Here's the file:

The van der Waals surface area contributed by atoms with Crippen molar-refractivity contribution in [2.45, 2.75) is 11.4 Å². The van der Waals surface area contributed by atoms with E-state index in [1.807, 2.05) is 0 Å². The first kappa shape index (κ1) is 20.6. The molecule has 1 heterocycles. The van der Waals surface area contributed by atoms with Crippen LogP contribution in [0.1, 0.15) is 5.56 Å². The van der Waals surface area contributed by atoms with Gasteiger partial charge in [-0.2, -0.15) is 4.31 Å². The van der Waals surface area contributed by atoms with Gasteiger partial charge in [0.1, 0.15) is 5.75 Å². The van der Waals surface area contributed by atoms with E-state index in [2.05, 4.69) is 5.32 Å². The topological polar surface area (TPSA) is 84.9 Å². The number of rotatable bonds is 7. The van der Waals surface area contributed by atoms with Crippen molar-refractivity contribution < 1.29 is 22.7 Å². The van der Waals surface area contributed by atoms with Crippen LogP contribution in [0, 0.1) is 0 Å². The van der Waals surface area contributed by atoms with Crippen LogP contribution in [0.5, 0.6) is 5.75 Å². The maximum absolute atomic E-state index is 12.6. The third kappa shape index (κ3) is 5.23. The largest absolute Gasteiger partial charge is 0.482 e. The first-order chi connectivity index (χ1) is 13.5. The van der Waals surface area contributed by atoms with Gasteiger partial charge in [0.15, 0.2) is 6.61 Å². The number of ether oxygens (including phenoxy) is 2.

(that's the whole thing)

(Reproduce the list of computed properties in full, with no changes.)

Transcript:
The van der Waals surface area contributed by atoms with Crippen molar-refractivity contribution in [2.45, 2.75) is 11.4 Å². The van der Waals surface area contributed by atoms with E-state index in [1.807, 2.05) is 0 Å². The first kappa shape index (κ1) is 20.6. The molecule has 1 heterocycles. The van der Waals surface area contributed by atoms with Crippen LogP contribution in [0.1, 0.15) is 5.56 Å². The van der Waals surface area contributed by atoms with Gasteiger partial charge in [-0.2, -0.15) is 4.31 Å². The van der Waals surface area contributed by atoms with Gasteiger partial charge in [0.1, 0.15) is 5.75 Å². The van der Waals surface area contributed by atoms with E-state index in [2.05, 4.69) is 5.32 Å². The topological polar surface area (TPSA) is 84.9 Å². The number of rotatable bonds is 7. The van der Waals surface area contributed by atoms with Crippen molar-refractivity contribution < 1.29 is 22.7 Å². The van der Waals surface area contributed by atoms with Crippen LogP contribution in [0, 0.1) is 0 Å². The van der Waals surface area contributed by atoms with Crippen LogP contribution in [0.5, 0.6) is 5.75 Å². The maximum absolute atomic E-state index is 12.6. The third kappa shape index (κ3) is 5.23. The largest absolute Gasteiger partial charge is 0.482 e. The first-order chi connectivity index (χ1) is 13.5. The van der Waals surface area contributed by atoms with Gasteiger partial charge in [0.15, 0.2) is 6.61 Å². The number of ether oxygens (including phenoxy) is 2.